Attackers can target iPhones even when they are turned off due to how Apple implements standalone wireless features Bluetooth, Near Field Communication (NFC ) and Ultra-wideband ( UWB) technologies in the device, researchers have found.
These features—which have access to the iPhone’s Secure Element (SE), which stores sensitive info–stay on even when modern iPhones are powered down, a team of researchers from Germany’s Technical University of Darmstadt discovered.
This makes it possible, for example, “to load malware onto a Bluetooth chip that is executed while the iPhone is off,” they wrote in a research paper titled “Evil Never Sleeps: When Wireless Malware Stays On After Turning Off iPhone.”
By compromising these wireless features, attackers can then go on to access secure info such as a user’s credit card data, banking details or even digital car keys on the device, researchers Jiska Classen, Alexander Heinrich, Robert Reith and Matthias Hollick of the university’s Secure Mobile Networking Lab disclosed in the paper.
Though the risk is real, exploiting the scenario is not so straightforward for would-be attackers, researchers acknowledged. Threat actors would still need to load the malware when the iPhone is on for later execution when it’s off, they said. This would require system-level access or remote code execution (RCE), the latter of which they could gain by using known flaws, such as BrakTooth, researchers said.
Root of the Issue
The root cause of the issue is the current implementation of low power mode (LPM) for wireless chips on iPhones, researchers detailed in the paper. The team differentiated between the LPM that these chips run on versus the power-saving app that iPhone users can enable on their phones to save battery life.
The LPM at issue is “either activated when the user switches off their phone or when iOS shuts down automatically due to low battery,” they wrote.
While the current LPM implementation on iPhones increases “the user’s security, safety, and convenience in most situations,” it also “adds new threats,” researchers said.
LPM support is based on the iPhone’s hardware, so it can’t be removed with system updates and thus has “a long-lasting effect on the overall iOS security model,” they said.
“The Bluetooth and UWB chips are hardwired to the [SE] in the NFC chip, storing secrets that should be available in LPM,” researchers explained. “Since LPM support is implemented in hardware, it cannot be removed by changing software components. As a result, on modern iPhones, wireless chips can no longer be trusted to be turned off after shutdown. This poses a new threat model.”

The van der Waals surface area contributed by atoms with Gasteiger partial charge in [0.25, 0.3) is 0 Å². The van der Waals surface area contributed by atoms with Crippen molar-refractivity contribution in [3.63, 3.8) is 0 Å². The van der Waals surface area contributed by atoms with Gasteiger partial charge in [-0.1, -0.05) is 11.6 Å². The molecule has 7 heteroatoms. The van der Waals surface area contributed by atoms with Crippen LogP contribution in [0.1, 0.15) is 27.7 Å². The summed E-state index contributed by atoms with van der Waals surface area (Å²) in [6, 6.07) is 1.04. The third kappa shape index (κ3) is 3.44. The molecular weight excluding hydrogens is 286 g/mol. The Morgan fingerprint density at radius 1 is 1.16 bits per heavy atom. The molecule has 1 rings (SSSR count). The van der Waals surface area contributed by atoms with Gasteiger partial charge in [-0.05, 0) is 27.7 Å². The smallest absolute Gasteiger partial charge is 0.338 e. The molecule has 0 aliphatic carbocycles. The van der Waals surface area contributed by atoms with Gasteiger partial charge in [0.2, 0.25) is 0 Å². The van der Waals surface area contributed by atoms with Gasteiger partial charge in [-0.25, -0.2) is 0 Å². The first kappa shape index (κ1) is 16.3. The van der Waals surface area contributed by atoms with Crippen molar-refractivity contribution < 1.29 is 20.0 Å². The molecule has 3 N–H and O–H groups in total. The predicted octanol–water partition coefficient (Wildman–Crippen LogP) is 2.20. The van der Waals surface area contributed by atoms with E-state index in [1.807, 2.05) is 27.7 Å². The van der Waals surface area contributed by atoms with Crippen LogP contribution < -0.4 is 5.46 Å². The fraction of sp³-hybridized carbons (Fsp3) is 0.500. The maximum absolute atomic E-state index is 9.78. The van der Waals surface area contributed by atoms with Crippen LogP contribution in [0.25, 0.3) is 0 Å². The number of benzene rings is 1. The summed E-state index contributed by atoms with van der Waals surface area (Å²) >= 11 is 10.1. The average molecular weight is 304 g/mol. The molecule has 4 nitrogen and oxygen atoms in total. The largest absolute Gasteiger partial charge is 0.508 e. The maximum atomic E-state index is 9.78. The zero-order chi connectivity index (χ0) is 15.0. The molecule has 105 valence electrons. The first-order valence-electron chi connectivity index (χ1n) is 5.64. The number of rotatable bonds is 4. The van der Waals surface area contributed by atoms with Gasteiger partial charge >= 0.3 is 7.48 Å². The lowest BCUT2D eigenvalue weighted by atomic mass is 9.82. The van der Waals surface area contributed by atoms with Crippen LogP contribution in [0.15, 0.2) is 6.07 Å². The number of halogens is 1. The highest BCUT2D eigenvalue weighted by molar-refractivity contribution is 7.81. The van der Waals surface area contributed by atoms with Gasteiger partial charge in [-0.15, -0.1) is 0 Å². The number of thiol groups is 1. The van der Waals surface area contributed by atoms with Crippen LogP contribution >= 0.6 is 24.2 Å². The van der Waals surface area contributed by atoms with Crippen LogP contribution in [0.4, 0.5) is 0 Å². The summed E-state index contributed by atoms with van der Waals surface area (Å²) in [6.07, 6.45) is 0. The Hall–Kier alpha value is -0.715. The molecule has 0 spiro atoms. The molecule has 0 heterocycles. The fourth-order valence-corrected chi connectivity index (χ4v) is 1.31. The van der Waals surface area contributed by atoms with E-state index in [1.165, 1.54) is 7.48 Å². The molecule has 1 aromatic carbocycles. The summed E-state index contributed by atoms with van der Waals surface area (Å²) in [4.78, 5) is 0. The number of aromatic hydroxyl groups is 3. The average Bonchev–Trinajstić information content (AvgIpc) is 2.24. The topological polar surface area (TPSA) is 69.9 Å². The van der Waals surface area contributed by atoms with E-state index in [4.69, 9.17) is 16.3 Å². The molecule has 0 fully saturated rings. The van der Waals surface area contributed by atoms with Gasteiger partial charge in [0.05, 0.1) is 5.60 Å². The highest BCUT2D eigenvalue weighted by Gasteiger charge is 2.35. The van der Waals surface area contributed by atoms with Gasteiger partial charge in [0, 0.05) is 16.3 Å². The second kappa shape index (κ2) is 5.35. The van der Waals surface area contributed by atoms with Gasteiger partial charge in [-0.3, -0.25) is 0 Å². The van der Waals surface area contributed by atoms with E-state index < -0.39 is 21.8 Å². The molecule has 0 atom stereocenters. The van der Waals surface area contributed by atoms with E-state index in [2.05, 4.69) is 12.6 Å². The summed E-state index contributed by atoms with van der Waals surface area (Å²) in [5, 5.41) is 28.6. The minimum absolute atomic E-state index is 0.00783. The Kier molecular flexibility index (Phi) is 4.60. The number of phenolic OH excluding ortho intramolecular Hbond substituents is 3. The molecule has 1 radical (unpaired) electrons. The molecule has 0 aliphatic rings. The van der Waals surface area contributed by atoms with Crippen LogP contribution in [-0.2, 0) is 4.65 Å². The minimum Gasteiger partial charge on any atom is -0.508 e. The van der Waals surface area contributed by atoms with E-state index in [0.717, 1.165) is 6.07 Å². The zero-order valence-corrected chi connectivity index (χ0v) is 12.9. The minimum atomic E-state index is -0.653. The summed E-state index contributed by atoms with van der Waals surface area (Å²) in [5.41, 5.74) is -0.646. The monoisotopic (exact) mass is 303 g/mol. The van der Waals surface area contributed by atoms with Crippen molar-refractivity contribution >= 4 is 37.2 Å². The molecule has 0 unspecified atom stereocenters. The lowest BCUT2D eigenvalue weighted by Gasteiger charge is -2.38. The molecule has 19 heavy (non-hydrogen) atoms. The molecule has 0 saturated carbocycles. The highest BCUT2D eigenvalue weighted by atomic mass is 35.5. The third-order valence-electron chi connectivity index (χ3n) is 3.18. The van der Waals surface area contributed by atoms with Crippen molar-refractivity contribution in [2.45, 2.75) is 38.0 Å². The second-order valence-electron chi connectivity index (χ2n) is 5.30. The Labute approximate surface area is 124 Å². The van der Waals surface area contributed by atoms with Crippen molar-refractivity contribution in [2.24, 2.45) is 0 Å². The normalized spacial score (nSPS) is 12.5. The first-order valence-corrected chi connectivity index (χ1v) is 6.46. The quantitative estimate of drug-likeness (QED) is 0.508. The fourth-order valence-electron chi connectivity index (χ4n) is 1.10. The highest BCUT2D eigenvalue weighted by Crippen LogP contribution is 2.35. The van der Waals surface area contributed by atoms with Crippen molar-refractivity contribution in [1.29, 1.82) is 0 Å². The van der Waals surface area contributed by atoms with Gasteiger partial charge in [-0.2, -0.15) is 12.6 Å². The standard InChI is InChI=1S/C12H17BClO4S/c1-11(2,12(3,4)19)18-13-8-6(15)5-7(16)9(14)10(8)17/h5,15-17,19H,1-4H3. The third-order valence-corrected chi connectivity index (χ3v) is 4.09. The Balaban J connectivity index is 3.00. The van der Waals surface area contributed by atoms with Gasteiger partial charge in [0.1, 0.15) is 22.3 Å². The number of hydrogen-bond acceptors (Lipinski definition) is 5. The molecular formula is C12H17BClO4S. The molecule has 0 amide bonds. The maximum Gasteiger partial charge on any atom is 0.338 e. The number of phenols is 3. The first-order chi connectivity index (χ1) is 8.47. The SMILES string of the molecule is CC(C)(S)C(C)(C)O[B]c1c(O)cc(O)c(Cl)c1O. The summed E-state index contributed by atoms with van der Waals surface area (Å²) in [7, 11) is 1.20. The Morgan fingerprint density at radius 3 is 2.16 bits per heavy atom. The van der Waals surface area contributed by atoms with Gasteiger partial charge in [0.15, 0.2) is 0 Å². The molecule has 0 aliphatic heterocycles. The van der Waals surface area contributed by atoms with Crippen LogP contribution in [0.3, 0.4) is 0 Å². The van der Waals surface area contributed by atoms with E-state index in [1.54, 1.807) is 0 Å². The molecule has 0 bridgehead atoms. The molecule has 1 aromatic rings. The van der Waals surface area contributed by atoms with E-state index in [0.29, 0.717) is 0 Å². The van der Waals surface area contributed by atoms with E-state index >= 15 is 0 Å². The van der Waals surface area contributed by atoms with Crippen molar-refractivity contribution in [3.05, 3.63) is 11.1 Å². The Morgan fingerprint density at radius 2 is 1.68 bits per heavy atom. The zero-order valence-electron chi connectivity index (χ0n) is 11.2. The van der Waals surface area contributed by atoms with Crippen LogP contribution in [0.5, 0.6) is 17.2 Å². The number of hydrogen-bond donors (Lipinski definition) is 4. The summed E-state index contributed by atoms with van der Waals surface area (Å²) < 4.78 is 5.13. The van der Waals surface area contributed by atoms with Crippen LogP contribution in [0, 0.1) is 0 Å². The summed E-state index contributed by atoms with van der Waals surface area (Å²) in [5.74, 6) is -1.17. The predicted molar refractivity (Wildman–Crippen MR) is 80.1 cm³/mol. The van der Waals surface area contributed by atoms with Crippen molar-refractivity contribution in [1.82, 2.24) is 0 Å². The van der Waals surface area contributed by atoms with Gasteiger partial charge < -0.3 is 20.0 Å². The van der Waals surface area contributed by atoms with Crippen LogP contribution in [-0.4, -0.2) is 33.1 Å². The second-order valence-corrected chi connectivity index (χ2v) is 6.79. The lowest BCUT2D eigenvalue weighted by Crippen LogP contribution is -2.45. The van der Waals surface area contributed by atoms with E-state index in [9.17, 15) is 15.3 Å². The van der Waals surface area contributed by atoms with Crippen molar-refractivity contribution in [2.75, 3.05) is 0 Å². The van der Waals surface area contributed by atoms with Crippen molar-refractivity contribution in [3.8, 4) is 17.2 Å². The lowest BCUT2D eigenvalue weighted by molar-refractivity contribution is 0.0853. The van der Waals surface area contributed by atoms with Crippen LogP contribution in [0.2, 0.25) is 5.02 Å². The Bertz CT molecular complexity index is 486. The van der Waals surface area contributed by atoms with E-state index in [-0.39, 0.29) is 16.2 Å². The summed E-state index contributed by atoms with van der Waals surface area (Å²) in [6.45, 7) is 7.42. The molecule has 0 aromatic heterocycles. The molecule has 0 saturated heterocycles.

Sample Threat Scenario
Researchers analyzed the security of LPM features in a layered approach, observing the impact of the feature on application-, firmware- and hardware-level security.
For example, a potential threat scenario that they outlined on the iPhone’s firmware assumes that an attacker either has system-level access or can gain remote code execution (RCE) using a known Bluetooth vulnerability, such as the aforementioned Braktooth flaw.
In this attack, a threat actor with system-level access could modify firmware of any component that supports LPM, researchers said. This way, they maintain control, albeit limited, of the iPhone even when the user powers it off, researchers said.
“This might be interesting for persistent exploits used against high-value targets, such as journalists,” they wrote.
In the case of leveraging an RCE flaw, actors have a smaller attack surface but could still access data via NFC Express Mode, Bluetooth and UWB DCK 3.0, researchers note. However, “Apple already minimizes the attack surface by only enabling these features on demand,” they wrote.
Even if all firmware would be protected against manipulation, an attacker with system-level access could still send custom commands to chips that “allow a very fine-grained configuration, including advertisement rotation intervals and contents,” researchers noted.
This could allow an attacker to create settings that would allow them to locate a user’s device even more accurately than the legitimate user in the Find My application, for example.
Apple’s Response and Potential Mitigation
Before publishing the paper, researchers reported their research to Apple, which didn’t provide feedback on the issues raised by their findings, they said.
A potential solution to the scenario would be for Apple to add “a hardware-based switch to disconnect the battery” so these wireless elements wouldn’t have power while an iPhone is powered down, researchers said.
“This would improve the situation for privacy-concerned users and surveillance targets like journalists,” they noted.